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Oil and Gas Procurement – Strategies During and Post Covid-19
Apr 25, 2021
Four factors form one force
Volatility is the defining force that shapes prices in the oil and gas markets. This has perhaps never been illustrated more clearly in peacetime than under the dictatorial variable of COVID-19, which has wreaked havoc in 2020 and continues to do so. Volatility looms over whether procurement can enable supply and demand in anything resembling optimum conditions. Under normal market and social circumstances, budget constraints, timely delivery, and cost-effectiveness while maintaining safety standards, means effective strategies are vital for energy procurement. Over an average year, four factors determine volatility, as outlined by the SIPMM. Who in turn cites a very useful and easily understood diagram from below Reference: ektinteractive.com
An unknown variable
These models encapsulate fluctuation and demand in a normal year. However, by June 1, 2020, all that had changed and the effects of COVID-19 had rapidly impacted the market as recounted in an overview post from GEP, a London-based “global supply chain and operations consulting powerhouse,” and “provider of managed procurement and supply chain services,” - an entity at the nexus of procurement strategising.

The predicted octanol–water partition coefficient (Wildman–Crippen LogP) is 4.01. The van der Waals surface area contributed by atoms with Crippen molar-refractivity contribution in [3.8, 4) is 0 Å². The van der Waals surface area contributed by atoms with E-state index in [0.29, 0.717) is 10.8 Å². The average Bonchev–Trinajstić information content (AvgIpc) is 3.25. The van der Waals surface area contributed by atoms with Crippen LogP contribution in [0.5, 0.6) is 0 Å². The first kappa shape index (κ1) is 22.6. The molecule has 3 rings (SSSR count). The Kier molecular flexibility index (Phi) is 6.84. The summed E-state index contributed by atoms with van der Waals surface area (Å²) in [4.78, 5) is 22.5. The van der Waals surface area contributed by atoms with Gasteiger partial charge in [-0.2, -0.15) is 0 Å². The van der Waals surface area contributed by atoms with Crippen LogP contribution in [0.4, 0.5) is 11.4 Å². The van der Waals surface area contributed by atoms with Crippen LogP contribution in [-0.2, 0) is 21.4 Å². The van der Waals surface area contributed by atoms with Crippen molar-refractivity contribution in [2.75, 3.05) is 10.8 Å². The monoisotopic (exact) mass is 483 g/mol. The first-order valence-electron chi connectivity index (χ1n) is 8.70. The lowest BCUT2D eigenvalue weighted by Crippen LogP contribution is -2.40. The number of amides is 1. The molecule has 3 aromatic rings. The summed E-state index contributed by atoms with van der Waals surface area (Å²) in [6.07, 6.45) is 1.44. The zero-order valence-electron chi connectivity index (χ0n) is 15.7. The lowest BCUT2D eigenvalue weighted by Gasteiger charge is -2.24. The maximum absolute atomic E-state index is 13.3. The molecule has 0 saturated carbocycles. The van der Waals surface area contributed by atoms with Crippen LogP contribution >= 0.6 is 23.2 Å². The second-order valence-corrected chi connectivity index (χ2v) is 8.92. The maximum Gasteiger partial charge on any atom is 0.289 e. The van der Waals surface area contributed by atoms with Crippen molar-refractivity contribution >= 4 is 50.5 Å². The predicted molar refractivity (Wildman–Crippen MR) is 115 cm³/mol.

As outlined, lockdowns across the world caused demand for crude oil to drop significantly, causing oversupply and a subsequent dive in prices for the substance. This, in turn, led to major oil and gas companies slashing their expenditure for 2020 resulting in reduced production and exploration.
Damage Assessment, countermeasures